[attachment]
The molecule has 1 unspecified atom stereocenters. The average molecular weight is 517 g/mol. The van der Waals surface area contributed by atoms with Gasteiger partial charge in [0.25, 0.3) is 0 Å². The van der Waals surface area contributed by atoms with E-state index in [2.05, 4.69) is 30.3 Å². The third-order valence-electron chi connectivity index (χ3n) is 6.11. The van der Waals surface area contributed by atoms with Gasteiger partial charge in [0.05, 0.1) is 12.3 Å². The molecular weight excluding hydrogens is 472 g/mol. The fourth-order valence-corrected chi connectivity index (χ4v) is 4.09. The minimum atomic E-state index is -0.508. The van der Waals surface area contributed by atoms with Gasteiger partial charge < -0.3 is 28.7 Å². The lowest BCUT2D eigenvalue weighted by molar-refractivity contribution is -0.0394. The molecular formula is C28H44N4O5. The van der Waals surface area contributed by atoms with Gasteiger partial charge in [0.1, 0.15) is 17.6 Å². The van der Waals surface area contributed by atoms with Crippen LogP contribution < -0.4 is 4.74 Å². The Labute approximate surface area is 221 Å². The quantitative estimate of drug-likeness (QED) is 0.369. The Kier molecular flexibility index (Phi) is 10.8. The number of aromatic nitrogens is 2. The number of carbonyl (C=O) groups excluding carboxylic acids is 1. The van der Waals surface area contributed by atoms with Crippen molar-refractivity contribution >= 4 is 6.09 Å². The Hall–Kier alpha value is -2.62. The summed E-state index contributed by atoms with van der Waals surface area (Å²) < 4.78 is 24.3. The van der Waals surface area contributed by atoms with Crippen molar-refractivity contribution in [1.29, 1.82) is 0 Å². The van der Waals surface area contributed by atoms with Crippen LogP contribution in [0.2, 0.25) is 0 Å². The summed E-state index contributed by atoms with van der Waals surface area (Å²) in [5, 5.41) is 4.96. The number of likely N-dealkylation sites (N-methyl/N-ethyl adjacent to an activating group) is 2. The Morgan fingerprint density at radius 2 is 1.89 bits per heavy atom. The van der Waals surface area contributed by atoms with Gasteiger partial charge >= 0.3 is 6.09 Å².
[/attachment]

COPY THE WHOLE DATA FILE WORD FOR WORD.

The molecule has 1 unspecified atom stereocenters. The average molecular weight is 517 g/mol. The van der Waals surface area contributed by atoms with Gasteiger partial charge in [0.25, 0.3) is 0 Å². The van der Waals surface area contributed by atoms with E-state index in [2.05, 4.69) is 30.3 Å². The third-order valence-electron chi connectivity index (χ3n) is 6.11. The van der Waals surface area contributed by atoms with Gasteiger partial charge in [0.05, 0.1) is 12.3 Å². The molecular weight excluding hydrogens is 472 g/mol. The fourth-order valence-corrected chi connectivity index (χ4v) is 4.09. The minimum atomic E-state index is -0.508. The van der Waals surface area contributed by atoms with Gasteiger partial charge < -0.3 is 28.7 Å². The lowest BCUT2D eigenvalue weighted by molar-refractivity contribution is -0.0394. The molecular formula is C28H44N4O5. The van der Waals surface area contributed by atoms with Gasteiger partial charge in [0.1, 0.15) is 17.6 Å². The van der Waals surface area contributed by atoms with Crippen LogP contribution < -0.4 is 4.74 Å². The Labute approximate surface area is 221 Å². The quantitative estimate of drug-likeness (QED) is 0.369. The Kier molecular flexibility index (Phi) is 10.8. The number of aromatic nitrogens is 2. The number of carbonyl (C=O) groups excluding carboxylic acids is 1. The van der Waals surface area contributed by atoms with Crippen molar-refractivity contribution >= 4 is 6.09 Å². The Hall–Kier alpha value is -2.62. The summed E-state index contributed by atoms with van der Waals surface area (Å²) < 4.78 is 24.3. The van der Waals surface area contributed by atoms with Crippen molar-refractivity contribution in [1.29, 1.82) is 0 Å². The van der Waals surface area contributed by atoms with Crippen LogP contribution in [0.2, 0.25) is 0 Å². The summed E-state index contributed by atoms with van der Waals surface area (Å²) in [5, 5.41) is 4.96. The number of likely N-dealkylation sites (N-methyl/N-ethyl adjacent to an activating group) is 2. The Morgan fingerprint density at radius 2 is 1.89 bits per heavy atom. The van der Waals surface area contributed by atoms with Gasteiger partial charge >= 0.3 is 6.09 Å².